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    • Sunday service - Holy Communion October 2, 2022 at 9:30 am – 11:00 am Grace Church 215 Pleasant Street, Sheldon, VT Website: www.gracechurchsheldon.orgTime:  09:30 AM Eastern Time (US and Canada)        Every week on Sun.Join Zoom Meetinghttps://us02web.zoom.us/j/83929911344?pwd=alZQTWZMN0ZkWFFPS1hmNjNkZkU2UT09Meeting ID: 839 2991 1344Password: Call for detailsOne tap mobile+13126266799,,83929911344#,,1#,816603# US (Chicago)+19294362866,,83929911344#,,1#,816603# US (New York)Dial by your location        +1 312 626 6799 US (Chicago)        +1 929 436 2866 US (New York)Meeting ID:…
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Pentecost 5 Proper 9A July 5, 2020

Genesis 24: 34-38, 42-49, 58-67
Psalm 45:11-18
Romans 7:15-25a
Matthew 11:16-19, 25-30

In our first lesson, time has passed. Sarah has died, and Isaac has become a young man. Abraham has asked his servant to go to his home area and find a wife for Isaac among Abraham’s own people.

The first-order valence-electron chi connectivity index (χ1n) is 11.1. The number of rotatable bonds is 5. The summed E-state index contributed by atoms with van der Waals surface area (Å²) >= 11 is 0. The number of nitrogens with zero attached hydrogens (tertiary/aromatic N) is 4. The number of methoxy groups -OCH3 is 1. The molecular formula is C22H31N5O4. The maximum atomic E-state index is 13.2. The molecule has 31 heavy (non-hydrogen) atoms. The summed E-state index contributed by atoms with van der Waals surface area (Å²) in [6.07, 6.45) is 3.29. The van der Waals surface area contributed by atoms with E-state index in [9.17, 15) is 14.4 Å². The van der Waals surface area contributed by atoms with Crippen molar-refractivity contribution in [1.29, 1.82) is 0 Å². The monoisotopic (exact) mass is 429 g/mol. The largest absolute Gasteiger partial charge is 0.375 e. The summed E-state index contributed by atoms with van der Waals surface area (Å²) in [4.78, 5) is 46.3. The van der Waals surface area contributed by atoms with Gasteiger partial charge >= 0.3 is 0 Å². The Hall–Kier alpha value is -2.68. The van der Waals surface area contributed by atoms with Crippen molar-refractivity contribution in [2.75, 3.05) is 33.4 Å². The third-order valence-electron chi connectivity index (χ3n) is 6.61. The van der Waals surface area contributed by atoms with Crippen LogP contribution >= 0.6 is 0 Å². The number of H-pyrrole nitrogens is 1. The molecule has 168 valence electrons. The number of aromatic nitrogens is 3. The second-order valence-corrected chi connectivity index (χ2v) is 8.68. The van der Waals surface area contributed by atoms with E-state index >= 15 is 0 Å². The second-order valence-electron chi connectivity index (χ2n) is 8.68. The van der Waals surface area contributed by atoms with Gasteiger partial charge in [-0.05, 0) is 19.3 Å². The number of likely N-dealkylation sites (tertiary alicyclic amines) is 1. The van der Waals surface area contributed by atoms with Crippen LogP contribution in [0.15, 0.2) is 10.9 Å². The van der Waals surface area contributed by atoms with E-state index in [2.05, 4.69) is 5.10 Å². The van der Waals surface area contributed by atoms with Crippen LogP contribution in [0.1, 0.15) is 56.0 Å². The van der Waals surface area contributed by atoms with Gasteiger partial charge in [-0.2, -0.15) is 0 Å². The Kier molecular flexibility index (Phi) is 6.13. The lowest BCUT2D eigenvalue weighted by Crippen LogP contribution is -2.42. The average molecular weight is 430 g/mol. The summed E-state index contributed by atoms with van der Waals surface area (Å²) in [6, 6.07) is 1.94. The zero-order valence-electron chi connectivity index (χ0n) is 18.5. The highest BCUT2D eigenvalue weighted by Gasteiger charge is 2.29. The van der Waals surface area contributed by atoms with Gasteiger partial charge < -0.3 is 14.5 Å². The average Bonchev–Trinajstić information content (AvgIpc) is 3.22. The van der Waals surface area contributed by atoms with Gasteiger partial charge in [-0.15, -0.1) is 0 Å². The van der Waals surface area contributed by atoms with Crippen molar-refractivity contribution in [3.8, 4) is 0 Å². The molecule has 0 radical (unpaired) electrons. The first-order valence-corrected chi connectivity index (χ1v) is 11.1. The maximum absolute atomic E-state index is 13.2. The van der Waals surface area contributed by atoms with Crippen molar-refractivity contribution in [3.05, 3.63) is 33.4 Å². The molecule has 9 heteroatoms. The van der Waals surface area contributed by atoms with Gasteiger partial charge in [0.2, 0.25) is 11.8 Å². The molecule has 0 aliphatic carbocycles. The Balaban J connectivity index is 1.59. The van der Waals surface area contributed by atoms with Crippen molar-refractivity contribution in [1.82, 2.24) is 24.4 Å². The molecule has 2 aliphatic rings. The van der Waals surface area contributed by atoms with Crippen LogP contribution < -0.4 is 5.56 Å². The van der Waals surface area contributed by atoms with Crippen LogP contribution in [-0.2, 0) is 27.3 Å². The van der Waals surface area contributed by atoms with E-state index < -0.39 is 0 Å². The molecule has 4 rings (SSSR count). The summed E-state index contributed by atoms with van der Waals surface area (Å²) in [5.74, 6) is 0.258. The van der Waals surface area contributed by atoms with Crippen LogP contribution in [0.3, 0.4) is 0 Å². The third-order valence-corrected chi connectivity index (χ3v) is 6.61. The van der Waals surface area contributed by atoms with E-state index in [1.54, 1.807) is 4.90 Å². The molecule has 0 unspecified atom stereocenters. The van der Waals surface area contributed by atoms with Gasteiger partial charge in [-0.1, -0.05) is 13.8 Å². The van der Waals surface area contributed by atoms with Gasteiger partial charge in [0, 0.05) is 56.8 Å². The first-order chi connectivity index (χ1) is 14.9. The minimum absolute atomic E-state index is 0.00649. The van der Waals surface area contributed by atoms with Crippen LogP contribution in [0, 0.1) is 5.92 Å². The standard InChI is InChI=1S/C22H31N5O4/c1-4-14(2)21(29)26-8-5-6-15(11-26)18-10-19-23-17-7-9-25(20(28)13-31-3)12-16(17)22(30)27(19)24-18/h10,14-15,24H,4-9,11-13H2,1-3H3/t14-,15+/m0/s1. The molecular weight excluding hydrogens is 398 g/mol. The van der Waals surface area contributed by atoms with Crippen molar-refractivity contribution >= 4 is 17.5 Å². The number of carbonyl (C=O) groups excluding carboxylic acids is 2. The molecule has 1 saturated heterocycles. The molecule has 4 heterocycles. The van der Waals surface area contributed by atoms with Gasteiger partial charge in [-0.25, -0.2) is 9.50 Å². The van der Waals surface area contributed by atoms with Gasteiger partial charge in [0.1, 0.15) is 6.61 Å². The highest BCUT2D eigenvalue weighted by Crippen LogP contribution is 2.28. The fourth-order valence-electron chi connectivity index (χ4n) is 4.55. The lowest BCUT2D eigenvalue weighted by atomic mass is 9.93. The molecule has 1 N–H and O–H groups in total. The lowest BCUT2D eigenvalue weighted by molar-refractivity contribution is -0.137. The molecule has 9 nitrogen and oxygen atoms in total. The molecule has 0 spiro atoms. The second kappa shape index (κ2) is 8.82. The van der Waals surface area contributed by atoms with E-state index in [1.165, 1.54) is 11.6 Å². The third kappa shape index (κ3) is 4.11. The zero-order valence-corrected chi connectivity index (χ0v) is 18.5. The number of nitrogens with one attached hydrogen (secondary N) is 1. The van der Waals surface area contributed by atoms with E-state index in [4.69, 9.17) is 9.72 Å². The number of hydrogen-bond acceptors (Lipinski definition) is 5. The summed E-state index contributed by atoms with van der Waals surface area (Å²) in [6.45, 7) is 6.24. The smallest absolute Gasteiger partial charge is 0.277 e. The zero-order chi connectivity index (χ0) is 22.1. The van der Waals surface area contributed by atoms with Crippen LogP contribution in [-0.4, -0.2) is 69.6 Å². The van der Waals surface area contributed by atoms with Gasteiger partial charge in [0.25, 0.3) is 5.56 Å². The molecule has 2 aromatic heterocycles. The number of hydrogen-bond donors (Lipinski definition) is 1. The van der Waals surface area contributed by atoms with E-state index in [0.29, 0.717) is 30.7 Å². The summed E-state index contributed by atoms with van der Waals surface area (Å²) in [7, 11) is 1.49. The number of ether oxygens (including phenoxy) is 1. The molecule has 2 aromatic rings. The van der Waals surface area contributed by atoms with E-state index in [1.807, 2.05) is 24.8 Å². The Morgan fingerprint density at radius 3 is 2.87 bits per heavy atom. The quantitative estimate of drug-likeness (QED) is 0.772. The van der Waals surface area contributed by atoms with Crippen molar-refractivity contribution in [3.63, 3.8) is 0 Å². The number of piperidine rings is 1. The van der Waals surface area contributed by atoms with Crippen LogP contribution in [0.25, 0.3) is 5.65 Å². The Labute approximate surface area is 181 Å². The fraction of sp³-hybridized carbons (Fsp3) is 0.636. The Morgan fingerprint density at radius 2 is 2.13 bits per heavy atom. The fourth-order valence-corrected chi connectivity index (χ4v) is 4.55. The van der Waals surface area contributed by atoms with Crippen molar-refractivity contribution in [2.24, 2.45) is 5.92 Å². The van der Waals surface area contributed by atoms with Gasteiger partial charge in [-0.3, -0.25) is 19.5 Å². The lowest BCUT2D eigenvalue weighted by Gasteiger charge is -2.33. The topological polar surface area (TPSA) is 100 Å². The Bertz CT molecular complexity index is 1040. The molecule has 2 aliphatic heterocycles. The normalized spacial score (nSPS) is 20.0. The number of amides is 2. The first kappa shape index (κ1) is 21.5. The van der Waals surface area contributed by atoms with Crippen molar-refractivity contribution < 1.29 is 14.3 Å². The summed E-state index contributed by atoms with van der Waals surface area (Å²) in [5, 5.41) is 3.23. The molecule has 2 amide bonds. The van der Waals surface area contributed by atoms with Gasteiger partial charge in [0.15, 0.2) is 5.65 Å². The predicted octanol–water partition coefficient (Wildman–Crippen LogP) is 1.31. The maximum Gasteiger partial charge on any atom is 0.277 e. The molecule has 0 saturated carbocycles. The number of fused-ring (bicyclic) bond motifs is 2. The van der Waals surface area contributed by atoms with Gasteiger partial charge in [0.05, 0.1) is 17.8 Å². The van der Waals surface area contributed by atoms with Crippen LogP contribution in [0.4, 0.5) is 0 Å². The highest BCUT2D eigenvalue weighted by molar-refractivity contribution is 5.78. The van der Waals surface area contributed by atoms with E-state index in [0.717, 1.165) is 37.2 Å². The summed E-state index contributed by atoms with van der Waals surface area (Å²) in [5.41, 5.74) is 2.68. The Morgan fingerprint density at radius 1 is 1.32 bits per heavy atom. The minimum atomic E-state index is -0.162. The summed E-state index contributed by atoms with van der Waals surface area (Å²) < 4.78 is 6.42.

Scholars tell us that the servant is probably Abraham’s senior servant, Eliezer. 

Abraham has heard that a his brother, Nahor, has married Milcah, and that they have had a family. One of their sons, Bethuel, has become the father of a young woman named Rebekah. Abraham thinks that Rebekah would be the perfect wife for Isaac. The whole purpose of this venture is to be sure that God’s promise of descendants as numerous as the stars comes true.

Abraham makes this loyal and wise servant take an oath that he will find a wife for Isaac and bring her back to Isaac. There are two additional provisions. Eliezer is not to take Isaac back to their homeland. And, if the young woman whom Eliezer asks to marry Isaac does not want to come back with him, Abraham says the oath is broken. Eliezer is not to force the young woman to return with him.

Eliezer takes ten camels and many choice gifts and sets out for Abraham’s homeland.  His entire journey is rooted and grounded in prayer. He is carrying out his master’s command, and he knows that this is part of God’s promise. He prays to God that if he sees a young woman come to the well and asks, “Please give me a little water from your jar to drink,” she will give him a drink and water his camels as well.